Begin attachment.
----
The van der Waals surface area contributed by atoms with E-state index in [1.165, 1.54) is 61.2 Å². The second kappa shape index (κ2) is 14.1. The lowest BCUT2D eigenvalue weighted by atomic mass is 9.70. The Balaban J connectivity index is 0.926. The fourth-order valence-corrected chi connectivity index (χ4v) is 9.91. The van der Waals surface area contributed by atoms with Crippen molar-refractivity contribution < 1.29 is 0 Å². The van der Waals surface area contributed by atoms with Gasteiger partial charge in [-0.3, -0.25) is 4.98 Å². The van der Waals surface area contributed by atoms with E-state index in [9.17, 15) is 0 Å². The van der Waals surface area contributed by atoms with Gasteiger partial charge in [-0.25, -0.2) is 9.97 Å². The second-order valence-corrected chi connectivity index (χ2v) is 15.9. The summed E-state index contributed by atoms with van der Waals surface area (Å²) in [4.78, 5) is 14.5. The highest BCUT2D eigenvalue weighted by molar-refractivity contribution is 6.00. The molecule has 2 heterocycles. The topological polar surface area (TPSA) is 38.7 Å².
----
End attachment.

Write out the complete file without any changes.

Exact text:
The van der Waals surface area contributed by atoms with E-state index in [1.165, 1.54) is 61.2 Å². The second kappa shape index (κ2) is 14.1. The lowest BCUT2D eigenvalue weighted by atomic mass is 9.70. The Balaban J connectivity index is 0.926. The fourth-order valence-corrected chi connectivity index (χ4v) is 9.91. The van der Waals surface area contributed by atoms with Crippen molar-refractivity contribution < 1.29 is 0 Å². The van der Waals surface area contributed by atoms with Gasteiger partial charge in [-0.3, -0.25) is 4.98 Å². The van der Waals surface area contributed by atoms with E-state index in [9.17, 15) is 0 Å². The van der Waals surface area contributed by atoms with Gasteiger partial charge in [-0.25, -0.2) is 9.97 Å². The second-order valence-corrected chi connectivity index (χ2v) is 15.9. The summed E-state index contributed by atoms with van der Waals surface area (Å²) in [4.78, 5) is 14.5. The highest BCUT2D eigenvalue weighted by molar-refractivity contribution is 6.00. The molecule has 2 heterocycles. The topological polar surface area (TPSA) is 38.7 Å².